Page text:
New York City Department of Transportation Commissioner Janette Sadik-Khan, MTA Executive Director Lee Sander and Taxi and Limousine Commission Chairman/Commissioner Matthew Daus today announced that in a new effort to speed public transit through Midtown, the City will begin video camera enforcement of the new bus lanes on 34th Street to show evidence if New York City taxis are improperly using the lanes and violating (TLC) rules that taxis obey all traffic laws. Under the City traffic code, taxis are permitted to enter a bus lane only to make the next right turn or to expeditiously pick-up/drop-off passengers. Opened in September, the high-visibility bus lanes run along the curb from 1st to 11th Avenues. The test camera location, on 34th between Park and Madison Avenues, is the first of three that will be used for the six-month trial, and it is the first use of a camera for traffic enforcement aside from the 100 red-light cameras in operation citywide.
"Our efforts to improve traffic conditions and increase mobility are needed perhaps nowhere more urgently than in Midtown Manhattan," said Commissioner Sadik-Khan. "Some 30,000 daily passengers on 30 bus routes depend on these high-visibility bus lanes, and cameras offer us a powerful new tool to keep the network from breaking down and causing gridlock on 34th Street and across Midtown."
"Thanks to a strong and productive partnership with the DOT and TLC, we are making important advances to improve bus service in one of the most congested parts of town," said Elliot G. Sander, Executive Director and CEO of the MTA. "The initial success we have had with Select Bus Service shows that with an innovative partnership in place, it is possible to make significant improvements for MTA customers, no matter what the economic climate. We look forward to continuing to work with DOT and TLC to make even more improvements to our customersâ€™ rides."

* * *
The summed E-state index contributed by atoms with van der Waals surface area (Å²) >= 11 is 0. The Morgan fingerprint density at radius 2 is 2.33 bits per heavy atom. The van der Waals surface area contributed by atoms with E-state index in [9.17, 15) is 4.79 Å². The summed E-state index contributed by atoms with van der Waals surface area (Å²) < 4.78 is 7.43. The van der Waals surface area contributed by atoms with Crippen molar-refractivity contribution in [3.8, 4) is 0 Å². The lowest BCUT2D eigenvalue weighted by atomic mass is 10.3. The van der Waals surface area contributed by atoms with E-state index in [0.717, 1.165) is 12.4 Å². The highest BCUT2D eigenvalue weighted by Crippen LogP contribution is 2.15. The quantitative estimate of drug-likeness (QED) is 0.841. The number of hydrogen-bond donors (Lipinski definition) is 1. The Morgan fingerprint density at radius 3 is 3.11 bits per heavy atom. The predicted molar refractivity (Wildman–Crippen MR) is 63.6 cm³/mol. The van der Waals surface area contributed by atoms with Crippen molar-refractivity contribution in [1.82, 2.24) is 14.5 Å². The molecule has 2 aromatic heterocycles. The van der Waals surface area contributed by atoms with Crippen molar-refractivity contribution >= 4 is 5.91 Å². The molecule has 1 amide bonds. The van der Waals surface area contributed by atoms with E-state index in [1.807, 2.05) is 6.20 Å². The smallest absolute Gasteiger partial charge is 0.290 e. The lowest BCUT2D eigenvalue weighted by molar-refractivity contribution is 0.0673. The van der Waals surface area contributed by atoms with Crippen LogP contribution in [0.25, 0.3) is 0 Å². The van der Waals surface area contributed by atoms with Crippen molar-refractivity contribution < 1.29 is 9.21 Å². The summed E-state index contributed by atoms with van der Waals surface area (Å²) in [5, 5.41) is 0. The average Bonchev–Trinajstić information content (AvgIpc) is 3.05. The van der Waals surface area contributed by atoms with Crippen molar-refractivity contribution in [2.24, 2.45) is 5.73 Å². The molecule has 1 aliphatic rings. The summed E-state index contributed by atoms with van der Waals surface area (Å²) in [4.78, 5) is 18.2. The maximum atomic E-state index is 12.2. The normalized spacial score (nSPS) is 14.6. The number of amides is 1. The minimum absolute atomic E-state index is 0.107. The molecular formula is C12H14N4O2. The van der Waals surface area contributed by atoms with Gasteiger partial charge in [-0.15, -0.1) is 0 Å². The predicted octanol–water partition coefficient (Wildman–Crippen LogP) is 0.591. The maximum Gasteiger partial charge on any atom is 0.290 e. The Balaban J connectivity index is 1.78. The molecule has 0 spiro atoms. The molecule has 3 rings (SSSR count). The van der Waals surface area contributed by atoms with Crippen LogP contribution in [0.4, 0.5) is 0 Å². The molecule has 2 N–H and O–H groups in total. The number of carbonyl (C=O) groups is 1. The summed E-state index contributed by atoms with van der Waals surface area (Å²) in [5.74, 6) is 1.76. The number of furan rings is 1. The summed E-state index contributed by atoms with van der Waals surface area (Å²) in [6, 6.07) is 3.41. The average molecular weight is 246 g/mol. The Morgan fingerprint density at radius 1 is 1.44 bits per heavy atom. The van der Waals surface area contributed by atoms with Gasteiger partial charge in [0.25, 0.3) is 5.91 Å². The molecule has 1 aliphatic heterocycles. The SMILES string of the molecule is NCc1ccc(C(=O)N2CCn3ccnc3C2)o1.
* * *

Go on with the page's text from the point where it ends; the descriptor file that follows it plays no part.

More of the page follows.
"While the vast majority of taxicab and for-hire drivers obey and respect the law, those few that abuse bus lanes have a negative effect on the traffic flow for all motorists, including their fellow professional drivers," said Matthew Daus, TLC Commissioner/Chairman. "This program provides a needed deterrent to ensure the free flow of traffic for the benefit of all, including taxi drivers."
This method of camera enforcement is permissible under the TLC adjudicatory process and does not require legislative approval. The City continues to pursue state legislation to allow for the expansion of locations for red-light cameras, and also for bus lane cameras to issue violations to all vehicles that encroach on bus lanes. DOT will submit images to TLC to show photographic evidence of a violation, along with an affidavit from the video reviewer. TLC will then use the images to issue a summons to the taxi medallion owner. TLC summonses are adjudicated before TLC administrative law judges. If found in violation, cab owners can be fined $150. DOT will be able to move the cameras to other parts of 34th during the trial and will be able to gather data on what types of vehicles are violating the bus lanes rules.
Last summer, 34th Street from 1st to 11th Avenue was restriped from six lanes to five, with the two curbside lanes painted in bright terra cotta color. Non-transit vehicles in the bus lanes which are not making right turns are subject to citation by police.
A major transit corridor, 34th Street is used by about 30 bus lines, carrying about 17,000 local bus passengers and 14,000 express bus passengers daily, as well as a great number of private buses. The following bus lines along all or portions of the nearly two-mile street: M4, M16, M34, Q32, BM5, QM1, QM1A, QM2, QM2A, QM3, QM4, QM10, QM11,QM12, QM15, QM16, QM17, QM18, QM21, QM22, QM23, QM24, X22, X23 X24, X31, X51, X63, X64, X68.
To further improve the lane, DOT and MTA/New York City Transit are exploring as well as off-board fare collection, and plans for an eventual Transitway along 34th Street. For more information, visit www.nyc.gov/dot
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